The “13 days of march”, From Saint Michel, near the Port of Cize, to Santiago, some routes of the Camino de Santiago on foot and others on horseback. In the Middle Ages and in the modern age it is very important to be a good pilgrim, we invite you to know our Manual of the Good Pilgrim.


All the cities and towns on the Camino stating, in some author’s notes, its most important characteristics as well as a list of some of the bridges and more significant rivers. The author points out that the detailed list of all the localities is made so “that the pilgrims worry about providing for travel expenses when they leave for Santiago”


It refers to the “three pilgrim hospitals in the world”, Which were created for the assistance, accommodation, maintenance and relief for the pilgrims who made the different historical pilgrimages: Rome, with the“ Hospital de Mont Joux ”, located at the foot of the Alps founded by Saint Bernard, to Jerusalem, with the “Jerusalem Hospital” and the “Santa Cristina Hospital”, located in the Port of Somport or Summo Portu, for pilgrims heading to Santiago de Compostela.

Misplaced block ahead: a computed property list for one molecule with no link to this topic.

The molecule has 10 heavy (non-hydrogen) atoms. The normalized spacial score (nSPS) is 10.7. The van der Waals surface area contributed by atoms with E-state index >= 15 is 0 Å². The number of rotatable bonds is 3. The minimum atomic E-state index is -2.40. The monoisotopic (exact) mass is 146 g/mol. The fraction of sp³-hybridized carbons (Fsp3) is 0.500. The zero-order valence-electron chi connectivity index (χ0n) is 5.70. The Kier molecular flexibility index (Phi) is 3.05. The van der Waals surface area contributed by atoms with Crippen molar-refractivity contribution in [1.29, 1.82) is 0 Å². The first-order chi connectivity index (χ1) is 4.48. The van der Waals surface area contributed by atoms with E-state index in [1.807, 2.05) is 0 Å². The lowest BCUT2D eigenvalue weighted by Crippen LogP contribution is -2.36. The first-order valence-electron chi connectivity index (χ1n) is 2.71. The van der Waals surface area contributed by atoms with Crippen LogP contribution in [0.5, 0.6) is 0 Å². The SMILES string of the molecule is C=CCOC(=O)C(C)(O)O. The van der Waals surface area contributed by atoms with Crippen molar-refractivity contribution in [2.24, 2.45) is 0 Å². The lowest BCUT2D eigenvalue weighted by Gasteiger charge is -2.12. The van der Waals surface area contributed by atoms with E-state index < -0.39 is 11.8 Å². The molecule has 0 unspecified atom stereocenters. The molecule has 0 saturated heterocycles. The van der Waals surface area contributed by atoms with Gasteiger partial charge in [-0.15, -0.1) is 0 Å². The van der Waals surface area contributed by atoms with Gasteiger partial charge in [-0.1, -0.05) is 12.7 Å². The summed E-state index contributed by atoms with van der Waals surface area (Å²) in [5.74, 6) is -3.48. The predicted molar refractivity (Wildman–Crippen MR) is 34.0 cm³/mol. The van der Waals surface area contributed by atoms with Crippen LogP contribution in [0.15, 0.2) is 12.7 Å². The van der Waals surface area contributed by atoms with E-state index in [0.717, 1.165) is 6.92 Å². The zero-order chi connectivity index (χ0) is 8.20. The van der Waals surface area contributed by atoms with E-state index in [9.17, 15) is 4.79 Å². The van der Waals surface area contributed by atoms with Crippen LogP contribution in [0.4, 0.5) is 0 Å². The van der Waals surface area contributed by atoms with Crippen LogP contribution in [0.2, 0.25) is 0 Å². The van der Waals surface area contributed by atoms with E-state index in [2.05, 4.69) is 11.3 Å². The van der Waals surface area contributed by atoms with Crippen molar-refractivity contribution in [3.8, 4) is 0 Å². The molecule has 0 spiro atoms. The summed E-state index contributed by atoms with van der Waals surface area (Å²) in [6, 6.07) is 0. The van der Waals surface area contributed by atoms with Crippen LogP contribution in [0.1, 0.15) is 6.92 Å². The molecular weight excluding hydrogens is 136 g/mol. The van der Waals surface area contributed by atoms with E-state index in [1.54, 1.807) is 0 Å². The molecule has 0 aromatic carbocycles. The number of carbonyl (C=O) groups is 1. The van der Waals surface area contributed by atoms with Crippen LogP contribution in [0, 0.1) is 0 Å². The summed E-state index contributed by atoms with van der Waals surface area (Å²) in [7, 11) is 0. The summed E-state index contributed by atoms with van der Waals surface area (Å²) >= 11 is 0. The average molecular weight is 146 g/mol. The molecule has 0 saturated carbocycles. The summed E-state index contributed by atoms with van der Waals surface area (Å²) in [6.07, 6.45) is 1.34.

Codex Calixtinus


The names of some of the restorers and promoters of the Camino de Santiago (kings, emperors, popes, etc.), who favored the pilgrimage to people who were going to visit the tomb of the apostle.


The “good and bad rivers on the Camino”, From the ports of Cize and Somport to Santiago, among which are, to name a few of them:

The Salado river that passes through the place called Lorca, “be careful not to drink from it, neither you nor your horse, it is a deadly river”

The river Ega, which passes through Estella “of fresh, healthy and extraordinary water”

The Ebro river, which passes through Logroño “with healthy water and rich in fish”

The rivers of fresh and healthy water to drink, that from the Pisuerga, which passes through Itero, to the Sar river, which runs between Monte del Gozo and Santiago de Compostela exist, and having as a curiosity the so-called Dishwasher, because “in a leafy area through which it passes, two miles from Santiago, the pilgrims of French nationality who were going to Santiago, took off their clothes and, out of love for the Apostle, they used to wash not only their parts, but also the dirt from whole body”.

Aymeryc Picaud made this extensive description so that “the pilgrims who go to Santiago try to avoid drinking in the rivers that are deadly and can choose healthy ones for themselves and their horses”